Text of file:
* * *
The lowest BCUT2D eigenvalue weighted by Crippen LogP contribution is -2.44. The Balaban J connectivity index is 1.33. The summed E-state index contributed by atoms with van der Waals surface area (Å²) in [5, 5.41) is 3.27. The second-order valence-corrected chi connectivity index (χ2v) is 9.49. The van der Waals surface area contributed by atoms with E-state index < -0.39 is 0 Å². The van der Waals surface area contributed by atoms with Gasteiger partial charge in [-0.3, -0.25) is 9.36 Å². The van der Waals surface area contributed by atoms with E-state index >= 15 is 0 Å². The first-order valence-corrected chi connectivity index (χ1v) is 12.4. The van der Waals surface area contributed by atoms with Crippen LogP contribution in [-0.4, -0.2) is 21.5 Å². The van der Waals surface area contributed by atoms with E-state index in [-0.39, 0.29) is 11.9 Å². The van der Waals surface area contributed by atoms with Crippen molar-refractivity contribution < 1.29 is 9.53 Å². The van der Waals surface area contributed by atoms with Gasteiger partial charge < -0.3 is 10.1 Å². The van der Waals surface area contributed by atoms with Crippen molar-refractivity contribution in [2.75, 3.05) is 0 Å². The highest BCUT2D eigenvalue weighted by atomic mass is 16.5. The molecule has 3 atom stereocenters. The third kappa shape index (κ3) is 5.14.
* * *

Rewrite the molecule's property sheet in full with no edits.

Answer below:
The lowest BCUT2D eigenvalue weighted by Crippen LogP contribution is -2.44. The Balaban J connectivity index is 1.33. The summed E-state index contributed by atoms with van der Waals surface area (Å²) in [5, 5.41) is 3.27. The second-order valence-corrected chi connectivity index (χ2v) is 9.49. The van der Waals surface area contributed by atoms with E-state index < -0.39 is 0 Å². The van der Waals surface area contributed by atoms with Gasteiger partial charge in [-0.3, -0.25) is 9.36 Å². The van der Waals surface area contributed by atoms with E-state index >= 15 is 0 Å². The first-order valence-corrected chi connectivity index (χ1v) is 12.4. The van der Waals surface area contributed by atoms with Crippen LogP contribution in [-0.4, -0.2) is 21.5 Å². The van der Waals surface area contributed by atoms with E-state index in [-0.39, 0.29) is 11.9 Å². The van der Waals surface area contributed by atoms with Crippen molar-refractivity contribution < 1.29 is 9.53 Å². The van der Waals surface area contributed by atoms with Gasteiger partial charge < -0.3 is 10.1 Å². The van der Waals surface area contributed by atoms with Crippen molar-refractivity contribution in [2.75, 3.05) is 0 Å². The highest BCUT2D eigenvalue weighted by atomic mass is 16.5. The molecule has 3 atom stereocenters. The third kappa shape index (κ3) is 5.14.